The connection between our diet and mental health has been long debated. Mental health conditions are complex. It can be hard to find a direct link between one cause and one illness. However, we do know there is a mind body connection. Also, we do know that nutrition affects our physical health. Therefore, it would be plausible to conclude that nutrition affects our mental health.
Science and research have found links between mental health and high sodium, sugary foods, excessive high saturated fats. Why do highly processed foods often lead to a depressed mood? Simple, the heavier the food makes us feel, the lower our energy levels tend to be. Why else? Highly processed foods often do not have enough of the essential nutrients, vitamins, and minerals that we need. Furthermore, even with our FDA regulations, plenty of foods that we consume on a routine basis include traces of microplastic (think seafood, plastic packaging), chemicals (think pesticides, bpa, and preservatives), and added hormones / antibiotics (think meat). As we know, our physical and mental health are connected. When one declines, the other one often declines as well. Therefore, it is important to pay attention to what we put on, around, and into our bodies.
When we consume highly processed foods, we put things into our bodies that are not easily broken down and are often harmful. For example, processed foods have been linked to an increased risk for heart disease, high blood pressure, and diabetes. In general, most physical illnesses often cause emotional stress, mental fatigue / exhaustion, and decreased energy levels. All of these factors can affect our mental health. As you can see, there is a link between what we put into our body and how it affects both our physical and mental health.
A few months ago, I was experiencing severe mental exhaustion. It was hard for me to get out of bed, and I spent most of my time struggling to keep my eyes open. In fact, there were multiple days in a row that I did not get up at all. I had severe migraines every day with low energy levels. And, I skipped the gym for 2 weeks (I normally go 1-2 times a day), and I was feeling very down. I felt irritated easily. And, I felt sick constantly. My depressive symptoms seemed to have worsened as well.
I went to the doctor. The doctor ordered 3 blood tests. The first test checked my vitamin, cholesterol, and thyroid levels (a routine test). Next, the second test checked my hormone levels. And, the third test was a MRT blood panel.
The first two blood tests resulted in deficiencies that required me to take daily supplements. The deficiencies were connected to mood instability, decreased energy levels, and muscle pains. My doctor explained that vitamin deficiencies on top of hormonal deficiencies can amplify symptoms. Therefore, my doctor(s) gave me a list of 10 supplements and medications that I needed to take. The doctor explained which supplements I should take in the morning and which in the evening. Of course, I did my own research as well. Then, I found vegan, organic, non-gmo, trusted sources for my supplements.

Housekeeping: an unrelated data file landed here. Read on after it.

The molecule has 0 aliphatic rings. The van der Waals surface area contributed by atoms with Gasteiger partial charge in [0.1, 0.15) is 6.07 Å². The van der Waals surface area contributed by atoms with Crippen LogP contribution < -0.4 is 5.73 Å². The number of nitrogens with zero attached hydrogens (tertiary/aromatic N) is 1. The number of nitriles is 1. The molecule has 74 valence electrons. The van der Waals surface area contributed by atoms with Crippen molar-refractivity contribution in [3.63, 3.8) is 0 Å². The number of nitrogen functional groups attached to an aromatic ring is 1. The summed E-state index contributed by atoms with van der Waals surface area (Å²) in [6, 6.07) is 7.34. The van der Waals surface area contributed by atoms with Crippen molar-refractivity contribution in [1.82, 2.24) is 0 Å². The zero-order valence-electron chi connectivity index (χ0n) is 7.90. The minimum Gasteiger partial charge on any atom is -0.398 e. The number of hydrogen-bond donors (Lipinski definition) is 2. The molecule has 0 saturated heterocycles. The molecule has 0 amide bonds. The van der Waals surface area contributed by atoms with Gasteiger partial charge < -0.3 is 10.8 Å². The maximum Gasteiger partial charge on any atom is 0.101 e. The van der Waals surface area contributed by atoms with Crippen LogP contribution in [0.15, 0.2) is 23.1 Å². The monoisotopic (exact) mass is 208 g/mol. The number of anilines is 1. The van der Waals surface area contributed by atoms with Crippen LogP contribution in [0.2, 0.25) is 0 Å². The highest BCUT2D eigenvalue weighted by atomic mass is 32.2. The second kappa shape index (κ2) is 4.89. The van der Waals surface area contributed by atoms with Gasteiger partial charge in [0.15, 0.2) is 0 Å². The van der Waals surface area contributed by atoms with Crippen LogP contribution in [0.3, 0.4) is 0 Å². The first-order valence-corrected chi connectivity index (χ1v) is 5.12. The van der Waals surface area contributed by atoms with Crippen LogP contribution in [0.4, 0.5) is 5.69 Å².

Next, the MRT blood panel told me which foods my body was sensitive too. It also gave me a LEAP diet plan to help reintroduce foods into my body and see how I react. I learned that almost everything I consumed on a daily basis was not good for my specific body. This included “healthy” foods, like chicken, apples, strawberries, and more. I also learned which medications were not good for my body.
After adjusting my lifestyle to incorporate foods and supplements that were good for my body, I started to see a difference. I noticed my energy levels were increasing. And, I did not need nearly as much caffeine to get through the day. I was able to focus for extended periods of time again. I was not feeling as depressed and irritated on a daily basis. My body did not ache as much. And I did not feel sick every day.
Everyone’s body is different. Therefore, our lifestyle should be tailored to our specific bodies. Some foods may affect your body differently than others. The important piece is educating yourself with the tools and resources available to learn more about how what you put into your body affects your body. Paying attention to labels on food, drinks, and supplements you purchase is also a key part of nutritional eating. Remember, what you consume is what fuels your mind. So, let me ask you, how do you want to fuel your mind?